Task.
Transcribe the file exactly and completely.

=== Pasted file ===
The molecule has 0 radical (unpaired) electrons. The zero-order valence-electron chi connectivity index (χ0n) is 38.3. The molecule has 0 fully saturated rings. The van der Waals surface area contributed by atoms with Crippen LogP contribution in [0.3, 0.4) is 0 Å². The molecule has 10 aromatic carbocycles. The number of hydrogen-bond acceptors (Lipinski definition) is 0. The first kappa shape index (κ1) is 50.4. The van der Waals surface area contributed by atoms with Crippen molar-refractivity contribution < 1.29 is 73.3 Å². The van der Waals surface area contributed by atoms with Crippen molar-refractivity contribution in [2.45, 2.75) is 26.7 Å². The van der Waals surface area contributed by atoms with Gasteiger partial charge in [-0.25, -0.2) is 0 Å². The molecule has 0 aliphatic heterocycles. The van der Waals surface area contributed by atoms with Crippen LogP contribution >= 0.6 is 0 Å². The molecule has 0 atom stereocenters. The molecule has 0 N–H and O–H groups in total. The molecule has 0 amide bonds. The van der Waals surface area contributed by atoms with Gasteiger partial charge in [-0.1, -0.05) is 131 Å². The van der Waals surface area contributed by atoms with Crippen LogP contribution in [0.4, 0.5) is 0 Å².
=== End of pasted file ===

The molecule has 0 radical (unpaired) electrons. The zero-order valence-electron chi connectivity index (χ0n) is 38.3. The molecule has 0 fully saturated rings. The van der Waals surface area contributed by atoms with Crippen LogP contribution in [0.3, 0.4) is 0 Å². The molecule has 10 aromatic carbocycles. The number of hydrogen-bond acceptors (Lipinski definition) is 0. The first kappa shape index (κ1) is 50.4. The van der Waals surface area contributed by atoms with Crippen molar-refractivity contribution < 1.29 is 73.3 Å². The van der Waals surface area contributed by atoms with Crippen molar-refractivity contribution in [2.45, 2.75) is 26.7 Å². The van der Waals surface area contributed by atoms with Gasteiger partial charge in [-0.25, -0.2) is 0 Å². The molecule has 0 aliphatic heterocycles. The van der Waals surface area contributed by atoms with Crippen LogP contribution >= 0.6 is 0 Å². The molecule has 0 atom stereocenters. The molecule has 0 N–H and O–H groups in total. The molecule has 0 amide bonds. The van der Waals surface area contributed by atoms with Gasteiger partial charge in [-0.1, -0.05) is 131 Å². The van der Waals surface area contributed by atoms with Crippen LogP contribution in [0.4, 0.5) is 0 Å².